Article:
The general upkeep of the Grade I listed mill costs around £20,000 a year, for which there is no grant funding – everything is raised by volunteers, supporters and visitors.
Janet says that fortunately many of the volunteer group are retired engineers who are able to help with routine maintenance tasks.
“They are a very skilled bunch and quite capable of doing all the routine work, while we are able to bring in millwrights for more specialist jobs. We are very aware of what we can do and when we need to complement that with expert advice,” she adds.
“One of the things we’re thinking about in the longer term is taking on an apprentice millwright, who we can pair up with someone to train them, which would help safeguard the building.
“Moulton Mill is Grade I, the same as the Tower of London – we’re a group of around 35 villagers in the middle of the Lincolnshire fens looking after it, it’s a huge responsibility.
“Most of our funds are self-generated – grants are not what keeps us going and we don’t get any annual funding. The only time we can get grants is if something big comes up, for restoration or something catastrophic.
“The whole building is a working machine and as with anything mechanical you have to keep an eye on it – when things go wrong here, it doesn’t just costs a few thousand or so, it always runs to hundreds of thousands.”
Now the country is moving towards loosening restrictions the mill team is looking forward to welcoming visitors again later this year.
“We all have a great desire to see the building back open and succeeding – there’s just something about it that draws you in,” adds Janet. “When it’s working it seems to come to life – like a living, breathing thing, and that’s what makes it so special – people can relate to it.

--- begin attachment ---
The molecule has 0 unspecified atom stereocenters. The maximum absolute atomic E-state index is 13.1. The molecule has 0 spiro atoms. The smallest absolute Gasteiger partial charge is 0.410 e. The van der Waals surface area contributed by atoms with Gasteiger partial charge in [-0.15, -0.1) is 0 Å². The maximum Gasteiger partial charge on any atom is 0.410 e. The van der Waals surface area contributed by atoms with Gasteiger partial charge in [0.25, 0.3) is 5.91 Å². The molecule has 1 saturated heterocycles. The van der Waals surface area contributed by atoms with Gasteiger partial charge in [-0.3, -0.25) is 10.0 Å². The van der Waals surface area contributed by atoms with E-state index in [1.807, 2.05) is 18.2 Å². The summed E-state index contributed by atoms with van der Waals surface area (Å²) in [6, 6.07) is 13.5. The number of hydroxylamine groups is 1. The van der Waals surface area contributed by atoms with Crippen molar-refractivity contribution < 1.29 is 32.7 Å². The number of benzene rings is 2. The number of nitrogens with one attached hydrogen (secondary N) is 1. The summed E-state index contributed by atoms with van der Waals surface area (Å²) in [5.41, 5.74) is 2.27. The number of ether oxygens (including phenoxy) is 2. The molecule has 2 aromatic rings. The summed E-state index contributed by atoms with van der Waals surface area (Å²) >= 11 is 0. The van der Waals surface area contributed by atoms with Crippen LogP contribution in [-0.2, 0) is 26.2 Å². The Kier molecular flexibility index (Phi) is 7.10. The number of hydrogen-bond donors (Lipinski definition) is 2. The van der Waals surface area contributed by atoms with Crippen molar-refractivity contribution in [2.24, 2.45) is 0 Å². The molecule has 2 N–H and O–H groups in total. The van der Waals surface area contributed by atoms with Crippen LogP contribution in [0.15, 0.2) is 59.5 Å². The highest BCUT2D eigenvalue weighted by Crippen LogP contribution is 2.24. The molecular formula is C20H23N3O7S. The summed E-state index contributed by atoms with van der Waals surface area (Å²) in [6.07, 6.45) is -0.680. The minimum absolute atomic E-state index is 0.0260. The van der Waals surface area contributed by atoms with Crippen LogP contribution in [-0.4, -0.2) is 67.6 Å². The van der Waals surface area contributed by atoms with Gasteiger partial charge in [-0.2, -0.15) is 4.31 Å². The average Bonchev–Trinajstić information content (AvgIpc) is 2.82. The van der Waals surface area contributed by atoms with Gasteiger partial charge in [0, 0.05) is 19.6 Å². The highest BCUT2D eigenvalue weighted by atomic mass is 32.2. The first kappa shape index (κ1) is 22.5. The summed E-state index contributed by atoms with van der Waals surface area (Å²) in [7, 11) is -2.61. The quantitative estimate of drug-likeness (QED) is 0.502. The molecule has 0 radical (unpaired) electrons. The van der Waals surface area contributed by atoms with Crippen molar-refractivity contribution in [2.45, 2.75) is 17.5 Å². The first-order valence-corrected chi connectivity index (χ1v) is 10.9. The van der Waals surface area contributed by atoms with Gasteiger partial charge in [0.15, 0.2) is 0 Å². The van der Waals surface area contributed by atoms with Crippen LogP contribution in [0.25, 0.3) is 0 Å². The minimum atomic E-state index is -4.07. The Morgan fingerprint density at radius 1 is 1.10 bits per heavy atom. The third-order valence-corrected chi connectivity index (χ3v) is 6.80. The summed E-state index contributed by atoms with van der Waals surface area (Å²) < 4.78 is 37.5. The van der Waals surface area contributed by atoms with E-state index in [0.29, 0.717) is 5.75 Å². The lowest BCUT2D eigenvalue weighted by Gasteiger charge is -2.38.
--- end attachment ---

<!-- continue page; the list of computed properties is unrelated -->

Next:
“It’s a great tourist attraction, it’s got a lovely tea room and a great mill shop with lots of new and different things. The visitors it attracts are a vital support to us, and the other businesses in Moulton, like the shop, pub and fish and chip shop that they support too, and we need to get them back into the village.”
Built in 1822, Moulton Mill’s four sails were removed in 1894 following a storm when they suffered irreparable damage. Flour was then milled using steam power and electricity. The building was mainly used to produce animal feed until 1995 when the third generation of the Biggadike family, who owned it at the time, retired.
In 1998 a group of villagers decided the building should be renovated and brought back into use – under wind power. They secured a 200-year lease from the site owner, formed a registered charity and launched a £1m programme to repair the building’s structure, reinstate the ogee cap and convert a granary building into a tea room.
The mill opened to the public in 2005, while the restoration work continued. In 2009 the outdoor reefing gallery was reinstated, and the sails replaced in 2011.
For more information about Moulton Mill and how to support it visit: moultonwindmill.co.uk